COMMENTARY | On Saturday, February 23, 2013, at UFC 157: Rousey vs. Carmouche, the UFC bantamweight champion, Ronda Rousey, made her debut appearance in the octagon. The champion and her opponent, Liz Carmouche, also made history as well. The combatants were the first two women to fight on a UFC card. Not only did the fight appear on the biggest stage in mixed martial arts, it headlined.
The match did not disappoint. Early in the first round, Carmouche threatened to submit the champion with a rear-naked choke. However, the attempt was unsuccessful. Rousey dumped the challenger on her back, and immediately attacked and submitted Carmouche with her patented armbar with 11 seconds left in the round.
The fight was breathtaking, as Rousey overcame adversity for the first time on her career to emerge victorious. Through sheer will power, she survived the rear-naked choke attempt. Through high-level technique, Rousey retained her UFC championship title. At the same time, the win highlighted a truth that is more than evident, and one which sends a message to the rest of the newly developed all-female 135lb. division - Rousey's Judo/ground game is completely beyond the skill level of anyone in her weight class.
The UFC's #1 light heavyweight contender, Chael Sonnen, recently likened Rousey to baseball great Babe Ruth. He stated, "Ronda Rousey reminds me of an old-school baseball player where she comes out to the mound and points to where she wants to put the ball and that's what she does with the armbar."
Perhaps with regard to popularity and her elevation of women and mixed martial arts, the comparison may fit. President of the UFC, Dana White, commenting on Rousey's fame, recently stated:
"Ronda Rousey gets more media attention than any UFC fighter ever. This is without a doubt, the most media attention we've ever had leading up to a fight. She blows (Brock Lesnar) out of the water. No fighter has ever fought in the UFC that has had more attention than she has. It's a fact."
Rousey's celebrity may be undeniable. However, with reference to skill level compared to everyone else in her division at this moment in women's mixed martial arts (WMMA), Rousey may be more accurately likened to Royce Gracie and the early years of the UFC.
At the inception of the UFC in the early 1990s, Gracie made his mark on the world by submitting opponent after opponent. He went on to become the face of the brand and eventually a three-time world champion (they were called tournament winners back then). Gracie's dominance was unforgiving, making a mockery out of many of his opponents. The Brazilian Jiu Jitsu (BJJ) master's ground game governed over his opponents, irrespective of the usual one-dimensional fighting style that they brought to the cage. Once Gracie brought the fight to the ground, the ending and victory in his favor was inevitable.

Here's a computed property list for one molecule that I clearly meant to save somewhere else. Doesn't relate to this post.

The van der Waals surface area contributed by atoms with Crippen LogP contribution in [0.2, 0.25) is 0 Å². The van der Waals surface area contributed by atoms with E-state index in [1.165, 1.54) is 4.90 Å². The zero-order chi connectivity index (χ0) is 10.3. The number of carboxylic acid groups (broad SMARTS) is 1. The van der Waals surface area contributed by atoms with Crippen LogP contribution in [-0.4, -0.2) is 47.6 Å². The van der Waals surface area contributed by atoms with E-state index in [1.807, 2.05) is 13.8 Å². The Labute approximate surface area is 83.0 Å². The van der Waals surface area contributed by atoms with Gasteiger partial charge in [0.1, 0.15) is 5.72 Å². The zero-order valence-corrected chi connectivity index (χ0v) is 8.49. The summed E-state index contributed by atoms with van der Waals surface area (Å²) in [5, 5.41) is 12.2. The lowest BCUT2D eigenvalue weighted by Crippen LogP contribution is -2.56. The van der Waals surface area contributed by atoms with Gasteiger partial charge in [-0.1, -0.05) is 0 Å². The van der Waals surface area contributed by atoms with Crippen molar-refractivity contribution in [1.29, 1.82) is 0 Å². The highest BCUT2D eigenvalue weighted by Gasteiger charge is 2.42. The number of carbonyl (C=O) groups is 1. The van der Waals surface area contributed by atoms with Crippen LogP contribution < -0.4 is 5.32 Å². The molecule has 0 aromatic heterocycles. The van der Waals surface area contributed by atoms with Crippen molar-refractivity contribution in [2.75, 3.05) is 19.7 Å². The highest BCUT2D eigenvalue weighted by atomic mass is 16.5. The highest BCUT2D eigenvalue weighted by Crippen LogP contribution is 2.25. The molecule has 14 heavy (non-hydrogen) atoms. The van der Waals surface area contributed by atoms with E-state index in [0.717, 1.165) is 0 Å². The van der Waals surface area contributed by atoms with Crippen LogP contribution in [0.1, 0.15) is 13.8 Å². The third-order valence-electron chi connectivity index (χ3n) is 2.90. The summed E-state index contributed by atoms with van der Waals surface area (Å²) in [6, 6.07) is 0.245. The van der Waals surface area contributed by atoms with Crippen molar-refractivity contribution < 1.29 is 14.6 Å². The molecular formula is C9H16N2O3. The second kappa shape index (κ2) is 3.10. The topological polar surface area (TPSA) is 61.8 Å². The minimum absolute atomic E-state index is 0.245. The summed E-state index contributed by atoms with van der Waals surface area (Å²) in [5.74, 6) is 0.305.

At the time, BJJ was not a well-studied discipline in the fight game. Many fighters were ignorant with respect to the art of takedown and submission defense. Gracie was simply ahead of his time. His successful career boasts accolades that include being a three-time UFC world champion. Gracie's grand achievements led him to become the first inductee into the UFC Hall of Fame.
Regarding Rousey, WMMA has not evolved enough to contend with the bantamweight champion and her high-level grappling/mat skills. It is not as if the California native incorporates a skill-set that has never been witnessed before. Rousey's game does not include a "showtime kick," a "showtime knee," an unorthodox superman punch off the cage, a knee bar from back control, or a rear-naked choke from the backpack position, while executing a perfect figure-four body lock.
The bantamweight champion's approach appears to involve a standard judo hip toss, accompanied by a pillow hold that transitions into a full mount, then an armbar. Rousey's moves and transitions leading up to her patented armbar are basic, yet performed technically and thoroughly. Irrespective of how straightforward her technique may be, it is executed by an Olympic champion; and until the rest of the female division catches up to the elite grappling level of the current bantamweight champion, like Gracie, Rousey will continue to be ahead of her time.
Clinton Alexander Bullock has been a Brazilian Jiu Jitsu practitioner for many years. He has studied mixed martial arts for 12 years and has been published in the Philadelphia Sunday Sun Newspaper, Next Step Magazine, and Yahoo! News. Follow him on Facebook & Twitter @clintonbullock.
More from this contributor:
- Mixed Martial Arts
- Martial Arts
- Ronda Rousey
- mixed martial arts
- Liz Carmouche